Today’s readings remind us of how challenging living the Gospel can be and serve to remind us of why, each year, we need times like the Season of Lent to give us time to reflect on how we are doing.
The Gospel today is from Matthew – Jesus’ Sermon on the Mount. It features some of the most beautiful – but also the most challenging – of Jesus’ teachings. In it, Jesus frequently cites a well-known law from the Jewish Torah – from the Jewish Scriptures – or what we call the Old or First Testament. Then he gives a teaching which pushes beyond that law and says “You have heard it said … but now I say to you.” In Matthew’s Gospel, a prominent subtext is Jesus as the new Moses giving us a new law.
Here Jesus says, the old way was to love those who were part of your community, but to hate those outside of it. Jesus takes that and pushes it aside and says, as his followers, that we should also love our enemies and pray for those who persecute us. Doing so shows we are children of God who cares for all equally.
Unsurprisingly, this is very hard for us to do – to genuinely strive to respond with love for those who hate us! As Dr. Martin Luther King, Jr. famously pointed out – this love for enemies doesn’t mean that we have to “like” our enemies. Jesus never said to “like your enemies.” He said we must love them. Dr. King pointed out that the word used by Jesus in Matthew’s Gospel (which was written originally in Greek) is a Greek word – “agape.”
Agape is one of three words used in Greek to speak about love. It isn’t a type of love that is about good feelings, nor is it about romantic love. There are other words in Greek for those types of love. Agape is the highest form of love – a call to universal good will and care for the other person without bounds. Jesus says when we love our enemies we must have “agape” for them – we must move beyond the hurt they have caused, and seek their best well-being.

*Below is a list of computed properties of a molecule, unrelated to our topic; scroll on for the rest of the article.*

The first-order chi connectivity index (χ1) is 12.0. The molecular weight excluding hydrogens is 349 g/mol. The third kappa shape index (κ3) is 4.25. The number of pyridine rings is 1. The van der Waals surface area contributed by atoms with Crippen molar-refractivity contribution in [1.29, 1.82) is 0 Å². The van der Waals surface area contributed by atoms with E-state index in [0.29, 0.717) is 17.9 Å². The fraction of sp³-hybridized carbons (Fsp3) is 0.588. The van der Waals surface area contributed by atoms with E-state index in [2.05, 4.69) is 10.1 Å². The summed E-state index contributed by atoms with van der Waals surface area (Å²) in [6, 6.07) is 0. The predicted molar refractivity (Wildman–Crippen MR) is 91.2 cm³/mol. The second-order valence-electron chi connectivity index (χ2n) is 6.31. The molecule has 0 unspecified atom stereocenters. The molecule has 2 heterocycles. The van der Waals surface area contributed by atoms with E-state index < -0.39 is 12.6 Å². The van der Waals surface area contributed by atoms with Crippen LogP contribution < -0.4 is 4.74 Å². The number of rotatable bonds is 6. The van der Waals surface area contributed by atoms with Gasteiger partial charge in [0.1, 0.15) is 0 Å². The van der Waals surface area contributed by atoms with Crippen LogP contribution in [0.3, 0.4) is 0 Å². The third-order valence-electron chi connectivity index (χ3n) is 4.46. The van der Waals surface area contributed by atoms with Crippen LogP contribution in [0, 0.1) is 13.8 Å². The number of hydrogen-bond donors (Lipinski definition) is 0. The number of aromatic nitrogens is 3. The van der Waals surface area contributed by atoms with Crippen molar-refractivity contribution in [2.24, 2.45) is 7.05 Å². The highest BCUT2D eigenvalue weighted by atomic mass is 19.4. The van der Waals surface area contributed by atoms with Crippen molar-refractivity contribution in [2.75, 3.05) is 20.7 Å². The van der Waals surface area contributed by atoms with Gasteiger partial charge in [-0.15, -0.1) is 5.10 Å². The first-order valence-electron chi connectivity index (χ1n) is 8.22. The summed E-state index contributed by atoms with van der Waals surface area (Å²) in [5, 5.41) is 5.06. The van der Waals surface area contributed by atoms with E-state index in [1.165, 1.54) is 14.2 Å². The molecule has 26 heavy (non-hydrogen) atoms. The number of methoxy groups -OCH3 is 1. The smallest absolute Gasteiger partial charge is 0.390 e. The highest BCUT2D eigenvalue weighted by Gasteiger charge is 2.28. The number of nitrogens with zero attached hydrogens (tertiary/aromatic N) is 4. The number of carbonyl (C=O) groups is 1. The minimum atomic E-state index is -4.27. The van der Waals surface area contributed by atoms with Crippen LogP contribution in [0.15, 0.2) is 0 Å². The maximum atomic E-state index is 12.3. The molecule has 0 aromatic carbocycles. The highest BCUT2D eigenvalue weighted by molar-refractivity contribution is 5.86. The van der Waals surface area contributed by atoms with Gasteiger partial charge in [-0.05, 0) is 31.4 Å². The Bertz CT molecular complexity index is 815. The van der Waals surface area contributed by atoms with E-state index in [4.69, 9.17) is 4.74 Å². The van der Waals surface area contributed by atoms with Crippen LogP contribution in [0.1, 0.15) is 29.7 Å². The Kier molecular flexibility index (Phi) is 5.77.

And Jesus’ teaching reminds us that when we do this, it sets us – as followers of Christ – apart. When we choose to love our enemies – or as Dr. King put it, when we find the “strength to love our enemies,”- strength given by the Holy Spirit of course – we show the truth and beauty of the message of Christ to others. As the song says, “They’ll know we are Christians by our love!” – by our “agape.”
And the first reading reminds us that following God’s commands – even this hard one given by Christ – brings newness of life. It allows us to be set free from hatred. It prevents righteous anger from becoming bitterness. It sets us free to be who God wants us to be.
And isn’t that what Lent is all about?
Let us pray, then, that all of us may know the blessing that the psalm speaks about as we strive to follow Christ’s law. Let us ask for the spiritual strength to show agape love when it is easy, but especially when it is hard.
God give you peace!
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As Director of Certification for Ecclesial Ministry and Service at the United States Conference of Catholic Bishops (USCCB), I have the opportunity to record video reflections on the readings of the Scriptures proclaimed at daily Mass. I do so as part of larger group of colleagues at the Conference, along with lay and ordained leaders from around the country. I am grateful for the opportunity to reflect on the meaning of the readings for the life of faith today and to share them here, along with the written text of the reflections. To view these video reflections for past and upcoming celebrations of the Eucharist, visit the USCCB website.